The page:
For example (from my teaching days), check out dy/dan – he’s a former maths teacher who’s worked for Google and Pearsons (a textbook & school media company), and is very well-known in educational circles for looking at new ways to deliver lessons, often using tech. If you reach out, he might be willing to have a chat with you.

    http://blog.mrmeyer.com/about/

  4. Trevor TIernan says:

    What is the risk with 5 other than legacy?
    I wouldn’t be so much concerned about 1 & 2 except how it relates to 3. And even then I don’t see the ‘going evil’ you even have humble bundle & showmethegames.
    India is a DRIVING force. I consider that a requirement to scale up what you’re doing (C#?)
    As far as OpenGL and the like.Are you planning to make Xbox games? If you create a cross MICROSOFT platform game you might want to use DirectX, also there’s tools like Xamarin (don’t know how it works exactly) if you want mobile. I would focus on the short term except in ‘business’ decisions like employees.My 2 microbits.

  5. Hoody says:

    No point starting a Solar farm as the subsidies have just been nuked?

    http://www.telegraph.co.uk/earth/energy/solarpower/10827019/End-to-solar-farm-blight-as-subsidy-scheme-to-be-scrapped.html

    May make investments a little risky as well?

  6. Alejandro says:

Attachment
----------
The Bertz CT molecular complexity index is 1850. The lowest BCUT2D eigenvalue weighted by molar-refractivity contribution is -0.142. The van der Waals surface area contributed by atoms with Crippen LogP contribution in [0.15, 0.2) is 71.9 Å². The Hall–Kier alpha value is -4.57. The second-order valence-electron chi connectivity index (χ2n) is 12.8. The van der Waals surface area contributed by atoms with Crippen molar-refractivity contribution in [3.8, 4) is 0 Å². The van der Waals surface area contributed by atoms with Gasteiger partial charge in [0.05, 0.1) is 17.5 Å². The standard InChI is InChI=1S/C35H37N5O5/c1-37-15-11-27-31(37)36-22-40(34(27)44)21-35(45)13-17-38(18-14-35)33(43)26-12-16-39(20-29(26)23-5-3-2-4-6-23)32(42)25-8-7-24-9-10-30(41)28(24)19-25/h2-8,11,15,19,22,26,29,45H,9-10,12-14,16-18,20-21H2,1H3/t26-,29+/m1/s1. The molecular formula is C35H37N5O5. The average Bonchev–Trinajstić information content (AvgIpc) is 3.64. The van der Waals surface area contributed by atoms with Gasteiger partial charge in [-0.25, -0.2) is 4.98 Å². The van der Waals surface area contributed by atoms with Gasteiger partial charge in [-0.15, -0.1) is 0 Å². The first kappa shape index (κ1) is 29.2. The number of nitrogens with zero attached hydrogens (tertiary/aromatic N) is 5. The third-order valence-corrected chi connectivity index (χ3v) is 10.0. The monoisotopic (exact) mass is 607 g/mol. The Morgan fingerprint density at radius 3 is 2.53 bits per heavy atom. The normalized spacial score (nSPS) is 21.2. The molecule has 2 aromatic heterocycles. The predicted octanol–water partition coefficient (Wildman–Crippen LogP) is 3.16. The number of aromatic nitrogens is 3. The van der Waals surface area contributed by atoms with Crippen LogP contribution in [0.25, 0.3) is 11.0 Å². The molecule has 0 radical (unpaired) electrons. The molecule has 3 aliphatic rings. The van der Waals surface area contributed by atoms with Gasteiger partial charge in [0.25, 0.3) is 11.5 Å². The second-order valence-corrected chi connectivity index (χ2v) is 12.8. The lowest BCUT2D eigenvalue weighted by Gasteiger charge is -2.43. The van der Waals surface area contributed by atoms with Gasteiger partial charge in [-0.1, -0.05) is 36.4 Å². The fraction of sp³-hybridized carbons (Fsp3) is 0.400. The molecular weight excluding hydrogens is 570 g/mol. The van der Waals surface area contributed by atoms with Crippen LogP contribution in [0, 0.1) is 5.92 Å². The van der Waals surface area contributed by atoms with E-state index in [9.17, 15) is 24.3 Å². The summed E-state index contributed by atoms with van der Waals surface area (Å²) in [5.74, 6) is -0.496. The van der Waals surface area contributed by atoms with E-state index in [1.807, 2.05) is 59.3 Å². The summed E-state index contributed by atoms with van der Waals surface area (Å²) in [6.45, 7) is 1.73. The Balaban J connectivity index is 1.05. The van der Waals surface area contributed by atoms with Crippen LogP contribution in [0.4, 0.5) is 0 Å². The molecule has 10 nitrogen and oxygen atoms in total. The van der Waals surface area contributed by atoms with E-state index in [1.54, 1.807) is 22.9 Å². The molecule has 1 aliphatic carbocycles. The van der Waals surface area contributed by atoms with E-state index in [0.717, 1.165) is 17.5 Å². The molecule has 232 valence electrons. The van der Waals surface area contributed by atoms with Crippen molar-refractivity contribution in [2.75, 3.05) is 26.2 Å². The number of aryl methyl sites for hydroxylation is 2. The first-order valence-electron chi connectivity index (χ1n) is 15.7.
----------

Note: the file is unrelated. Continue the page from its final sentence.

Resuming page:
About education, why you don’t create a business simulator like Democracy? Instead of control a country the user control a company… A game company, for example. You have a lot of experience in that front

  7. Trevor TIernan says:

    There is perhaps a less ‘educational’ version of that by an indie ‘game dev tycoon’ it’s on the windows store (and I think steam).

    There is a game
    http://www.capitalismlab.com/ (hope that’s the correct url)

  8. Robert Wm Ruedisueli says:

    I’m thinking that 3 isn’t that big a problem so long as nice multi-platform dev environments come with the change. If this is the case, then you actually get a larger customer base.

    Now, without multi-platform dev environments, this will drive up costs to insane levels, and that is a problem.

    OpenGL may be superior to Direct3D in performance, but it makes for having to directly confront hardware limitations, and generally operates at a lower level. Without a nice easy to use abstraction layer, OpenGL is far more difficult to program for, and far more prone to hardware-specific and platform-specific issues.

    Valve has found some interesting solutions to this Direct3D/OpenGL issue for their dev kits. They have developed a lot of nice stuff so that game developers don’t have to worry about the gritty details of OpenGL. If other dev kit producers follow suit, this could be very useful.

    What’s particularly nice about Android and Linux is that they use C++ natively, which should be a big plus for you, if you can find something to help you get around the OpenGL issue.

    I would appraise that the biggest risk to your development carreer is that the transition to new platforms happens before companies produce these nice dev kits. This could create a nasty time-period where older developers are crippled compared to their younger counterparts.

  9. Iain says:

    I don’t believe Risks 3 and 4 are as bad as you think (and I’m a pessimistic Brit too).